Judgments: Key cases in brief

 

Former husband restrained from bringing further court action without leave JMH v KH [2015]IESC 85 (Supreme Court, Charleton J, November 26th, 2015) The Supreme Court dismisses appeal from High Court, where applicant pursued court action against his former wife in a vexatious manner, and grants further orders: a) staying all proceedings brought by former husband; and b) restraining any further court applications unless leave granted by the president of the relevant court.

– Mark Tottenham BL

Fatal incident involving aircraft worker was not an “air accident” requiring further investigation Carroll v Air Accident Investigation Unit [2015]IESC (Supreme Court, MacMenamin J, November 26th, 2015) The Supreme Court dismisses an appeal from the High Court and affirms refusal to grant leave to seek order of mandamus by way of judicial review directing that the Air Accident Investigation Unit carry out an investigation into a fatal accident suffered by an aircraft maintenance worker, on grounds that: a) the applicant, another employee of the same company, did not have standing to bring the application; b) the respondent bodies did not have responsibility to investigate the accident, which did not constitute an “air accident” or “near miss” within the relevant legislation; and c) the incident had been investigated by the Health and Safety Authority, which had responsibility for workplace accidents.

– Mark Tottenham BL

Informed consent properly obtained by doctor from patient with pituitary tumour Healy v Buckley [2015]IECA 251 (Court of Appeal, Ryan (President), Nov 17th, 2015) The Court of Appeal dismisses an appeal from the High Court and affirms decision to dismiss claim for medical negligence arising from a decision by a doctor to prescribe a drug to a patient, finding it was not open to an appeal court to overturn findings of primary fact made by a trial judge that the doctor was not negligent in prescribing the drug and that the patient’s consent was not vitiated by a lack of sufficient information about her condition.

– Ciaran Joyce BL

Supermarket’s application to quash grant of “retention” planning permission was an abuse of process Dunnes Stores v An Bord Pleanála [2015]IEHC 716 (High Court, Barrett J, November 13th, 2015) The High Court refuses to quash planning authority’s decision to grant “retention” planning permission permitting “cosmetic” alterations to a shopping centre of which the applicant supermarket was the anchor tenant, where the applicant itself did not oppose such alterations being made, but where the real purpose of the application for judicial review was to contrive a justification to avoid its legal obligations in separate proceedings.

– Ian Fitzharris BL Landlord had improper motive to withhold consent to the assignment of lease of licensed premises Perfect Pies Ltd v Chupn Ltd [2015]IEHC 692 (High Court, Haughton J, November 6th, 2015) The High Court: a) grants declaration that a landlord had unreasonably withheld consent to the assignment of the lease of a licensed premises that was in receivership, where the landlord wanted to take possession of the premises and had petitioned to wind up the lessee company, but had not informed his own solicitors of the other proceedings; but b) refuses to grant order dispensing with such consent on the grounds that there were other circumstances that might have made it reasonable to refuse consent.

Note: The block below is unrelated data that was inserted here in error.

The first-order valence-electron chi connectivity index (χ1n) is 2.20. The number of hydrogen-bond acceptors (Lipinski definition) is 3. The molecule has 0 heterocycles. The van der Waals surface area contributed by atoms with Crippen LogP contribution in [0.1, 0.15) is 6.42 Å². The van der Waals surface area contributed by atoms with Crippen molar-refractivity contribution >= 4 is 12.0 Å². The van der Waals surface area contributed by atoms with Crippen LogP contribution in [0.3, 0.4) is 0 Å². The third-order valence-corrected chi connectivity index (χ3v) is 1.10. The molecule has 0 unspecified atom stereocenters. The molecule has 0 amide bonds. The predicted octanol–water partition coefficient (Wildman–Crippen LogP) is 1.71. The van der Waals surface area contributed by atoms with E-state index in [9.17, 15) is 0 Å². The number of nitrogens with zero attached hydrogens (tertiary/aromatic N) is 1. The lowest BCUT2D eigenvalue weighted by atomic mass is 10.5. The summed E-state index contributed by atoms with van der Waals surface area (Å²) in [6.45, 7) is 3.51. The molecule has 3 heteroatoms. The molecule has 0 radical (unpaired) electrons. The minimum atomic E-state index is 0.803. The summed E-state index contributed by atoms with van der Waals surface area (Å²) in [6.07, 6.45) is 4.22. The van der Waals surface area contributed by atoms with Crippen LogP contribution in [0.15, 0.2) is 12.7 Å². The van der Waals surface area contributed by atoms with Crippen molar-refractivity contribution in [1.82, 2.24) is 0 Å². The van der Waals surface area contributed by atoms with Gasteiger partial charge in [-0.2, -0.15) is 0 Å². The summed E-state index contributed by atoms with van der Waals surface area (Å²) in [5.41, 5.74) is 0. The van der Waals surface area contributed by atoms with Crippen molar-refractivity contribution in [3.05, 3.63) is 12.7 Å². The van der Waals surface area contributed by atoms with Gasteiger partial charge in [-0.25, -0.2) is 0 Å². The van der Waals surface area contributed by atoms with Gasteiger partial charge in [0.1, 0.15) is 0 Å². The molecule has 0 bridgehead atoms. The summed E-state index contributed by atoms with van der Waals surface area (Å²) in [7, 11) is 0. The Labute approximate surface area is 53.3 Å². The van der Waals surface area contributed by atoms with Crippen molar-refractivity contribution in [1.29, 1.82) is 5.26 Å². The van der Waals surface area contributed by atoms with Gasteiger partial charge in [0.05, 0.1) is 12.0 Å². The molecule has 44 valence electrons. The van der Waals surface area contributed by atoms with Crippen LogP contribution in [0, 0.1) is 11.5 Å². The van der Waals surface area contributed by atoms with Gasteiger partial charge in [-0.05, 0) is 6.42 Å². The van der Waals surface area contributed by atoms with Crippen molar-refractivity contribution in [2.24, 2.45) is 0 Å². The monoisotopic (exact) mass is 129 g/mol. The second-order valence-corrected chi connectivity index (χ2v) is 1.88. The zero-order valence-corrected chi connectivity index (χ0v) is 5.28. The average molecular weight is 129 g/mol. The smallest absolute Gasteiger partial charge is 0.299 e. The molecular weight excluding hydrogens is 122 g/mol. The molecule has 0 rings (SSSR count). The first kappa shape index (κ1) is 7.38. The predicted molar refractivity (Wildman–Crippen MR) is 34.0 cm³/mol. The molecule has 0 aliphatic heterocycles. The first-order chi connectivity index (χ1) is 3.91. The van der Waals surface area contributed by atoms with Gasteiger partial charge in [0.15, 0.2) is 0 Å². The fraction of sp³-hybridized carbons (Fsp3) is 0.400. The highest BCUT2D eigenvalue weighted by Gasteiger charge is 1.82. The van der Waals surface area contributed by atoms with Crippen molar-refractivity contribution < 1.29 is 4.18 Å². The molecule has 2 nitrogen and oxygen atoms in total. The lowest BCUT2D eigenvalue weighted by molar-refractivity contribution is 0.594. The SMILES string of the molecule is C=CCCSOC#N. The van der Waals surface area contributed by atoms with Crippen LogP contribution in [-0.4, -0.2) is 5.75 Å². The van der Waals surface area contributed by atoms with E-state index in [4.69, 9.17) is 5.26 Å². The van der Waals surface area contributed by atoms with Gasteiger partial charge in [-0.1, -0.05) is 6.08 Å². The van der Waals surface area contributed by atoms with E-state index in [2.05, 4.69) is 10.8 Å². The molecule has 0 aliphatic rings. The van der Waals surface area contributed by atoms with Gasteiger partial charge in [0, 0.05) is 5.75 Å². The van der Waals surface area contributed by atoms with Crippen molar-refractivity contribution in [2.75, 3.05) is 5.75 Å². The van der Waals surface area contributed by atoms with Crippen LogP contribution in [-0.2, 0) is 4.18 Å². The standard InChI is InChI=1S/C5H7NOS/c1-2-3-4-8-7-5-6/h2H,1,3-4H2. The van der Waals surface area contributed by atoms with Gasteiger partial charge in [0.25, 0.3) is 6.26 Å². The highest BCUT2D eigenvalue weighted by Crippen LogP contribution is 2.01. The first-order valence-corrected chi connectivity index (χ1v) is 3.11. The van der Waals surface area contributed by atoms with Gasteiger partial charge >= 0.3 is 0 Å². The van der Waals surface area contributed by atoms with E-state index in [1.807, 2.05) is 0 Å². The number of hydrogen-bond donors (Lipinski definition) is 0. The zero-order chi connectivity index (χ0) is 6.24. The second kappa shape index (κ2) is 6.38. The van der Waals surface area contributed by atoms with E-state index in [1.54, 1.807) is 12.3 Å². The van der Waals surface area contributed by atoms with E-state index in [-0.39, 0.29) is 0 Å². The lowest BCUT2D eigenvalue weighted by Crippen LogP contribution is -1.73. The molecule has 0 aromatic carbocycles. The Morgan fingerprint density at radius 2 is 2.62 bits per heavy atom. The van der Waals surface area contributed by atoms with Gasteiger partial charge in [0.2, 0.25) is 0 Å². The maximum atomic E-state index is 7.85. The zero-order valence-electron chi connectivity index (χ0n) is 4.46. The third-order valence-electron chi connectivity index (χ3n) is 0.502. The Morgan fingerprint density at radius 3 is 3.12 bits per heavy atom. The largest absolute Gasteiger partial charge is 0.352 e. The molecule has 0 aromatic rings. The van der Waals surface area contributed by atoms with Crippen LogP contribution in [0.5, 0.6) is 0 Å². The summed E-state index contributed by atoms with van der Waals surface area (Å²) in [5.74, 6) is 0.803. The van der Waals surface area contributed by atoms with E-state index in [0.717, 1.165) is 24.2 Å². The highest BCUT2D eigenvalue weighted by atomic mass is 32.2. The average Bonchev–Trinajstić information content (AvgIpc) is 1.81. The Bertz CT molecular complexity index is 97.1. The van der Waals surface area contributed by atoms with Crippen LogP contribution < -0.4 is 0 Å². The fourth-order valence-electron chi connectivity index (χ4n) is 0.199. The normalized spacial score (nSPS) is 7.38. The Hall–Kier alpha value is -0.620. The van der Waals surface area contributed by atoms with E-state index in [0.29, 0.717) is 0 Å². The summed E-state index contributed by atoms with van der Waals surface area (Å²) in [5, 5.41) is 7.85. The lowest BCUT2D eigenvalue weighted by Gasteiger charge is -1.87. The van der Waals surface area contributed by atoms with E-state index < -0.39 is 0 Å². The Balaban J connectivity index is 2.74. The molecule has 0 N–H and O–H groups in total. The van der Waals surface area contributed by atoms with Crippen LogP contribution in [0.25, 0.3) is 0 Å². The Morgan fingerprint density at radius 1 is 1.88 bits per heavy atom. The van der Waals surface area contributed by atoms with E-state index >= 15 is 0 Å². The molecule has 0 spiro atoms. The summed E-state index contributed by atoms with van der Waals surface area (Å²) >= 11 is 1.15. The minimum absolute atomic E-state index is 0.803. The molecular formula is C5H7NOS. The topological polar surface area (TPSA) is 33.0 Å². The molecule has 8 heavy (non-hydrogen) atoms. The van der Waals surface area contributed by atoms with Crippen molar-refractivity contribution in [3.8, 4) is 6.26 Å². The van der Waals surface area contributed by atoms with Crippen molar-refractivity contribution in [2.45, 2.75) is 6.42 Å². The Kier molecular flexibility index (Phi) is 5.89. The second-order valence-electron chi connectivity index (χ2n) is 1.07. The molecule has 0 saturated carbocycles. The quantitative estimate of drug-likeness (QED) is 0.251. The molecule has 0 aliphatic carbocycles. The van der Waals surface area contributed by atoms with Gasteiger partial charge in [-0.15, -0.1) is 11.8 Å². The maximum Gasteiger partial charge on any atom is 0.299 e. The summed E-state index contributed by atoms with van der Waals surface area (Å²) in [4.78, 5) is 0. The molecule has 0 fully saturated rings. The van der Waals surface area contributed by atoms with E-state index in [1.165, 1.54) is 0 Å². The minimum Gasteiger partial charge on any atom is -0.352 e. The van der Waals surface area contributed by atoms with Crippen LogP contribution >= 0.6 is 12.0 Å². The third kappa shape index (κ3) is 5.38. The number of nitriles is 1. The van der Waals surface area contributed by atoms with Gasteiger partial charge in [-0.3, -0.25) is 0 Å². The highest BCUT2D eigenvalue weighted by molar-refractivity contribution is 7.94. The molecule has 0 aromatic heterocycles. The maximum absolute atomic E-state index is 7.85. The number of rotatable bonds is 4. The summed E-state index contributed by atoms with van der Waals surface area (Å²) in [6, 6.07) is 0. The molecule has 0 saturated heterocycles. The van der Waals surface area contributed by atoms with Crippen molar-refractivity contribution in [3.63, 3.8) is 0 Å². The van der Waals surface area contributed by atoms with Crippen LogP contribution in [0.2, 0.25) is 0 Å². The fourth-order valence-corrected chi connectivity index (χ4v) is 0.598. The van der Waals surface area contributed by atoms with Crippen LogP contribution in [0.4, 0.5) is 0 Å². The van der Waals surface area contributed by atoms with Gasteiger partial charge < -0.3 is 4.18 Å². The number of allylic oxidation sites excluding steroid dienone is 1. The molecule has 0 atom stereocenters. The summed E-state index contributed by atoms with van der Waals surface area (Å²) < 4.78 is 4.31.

– Shane Kiely BL

Personal injuries proceedings against local authority were statute barred O’Reilly v Collier [2015]IEHC 729 (High Court, Kearns P, November 20th, 2015) The High Court, by way of a preliminary issue in personal injuries proceedings, orders the release of a local authority from proceedings where the plaintiff failed to join the authority within the two-year time limit from his “date of knowledge” of the possibility of the defendant’s liability arising from a road traffic accident in February 2010.

– Ian Fitzharris BL

Discovery of accountancy records refused on grounds of privilege Flannery v Walters [2015]IEHC 714 (High Court, McGovern J, November 4th, 2015) The High Court refuses defendants’ application for further and better discovery of two categories of documentation, including some accountancy records, on the grounds that the records were prepared in connection with communication between a client and solicitor in connection with the litigation in question and were therefore privileged.

– Conor O’Higgins BL

Refusal of visa compelled a husband and wife to live apart Ford v Irish Minister for Justice [2015]IEHC 720 (High Court, Eagar J, November 19th, 2015) The High Court grants judicial review of the decision to refuse a visa to a Nigerian national married to an Irish citizen to enter and reside in the State, on the grounds that: a) the Minister failed to have regard to a letter sent by the Irish citizen setting out the details of her relationship with her husband; and b) the Minister did not did not appropriately consider the constitutional rights of the husband and wife in making a decision which by definition compelled the couple to live more or less permanently apart, and which was a significant interference by the State in their family rights.

– James Cross BL

These reports were prepared by Stare Decisis Hibernia StareDecisisHibernia.com) The full text of each judgment may be found on courts.ie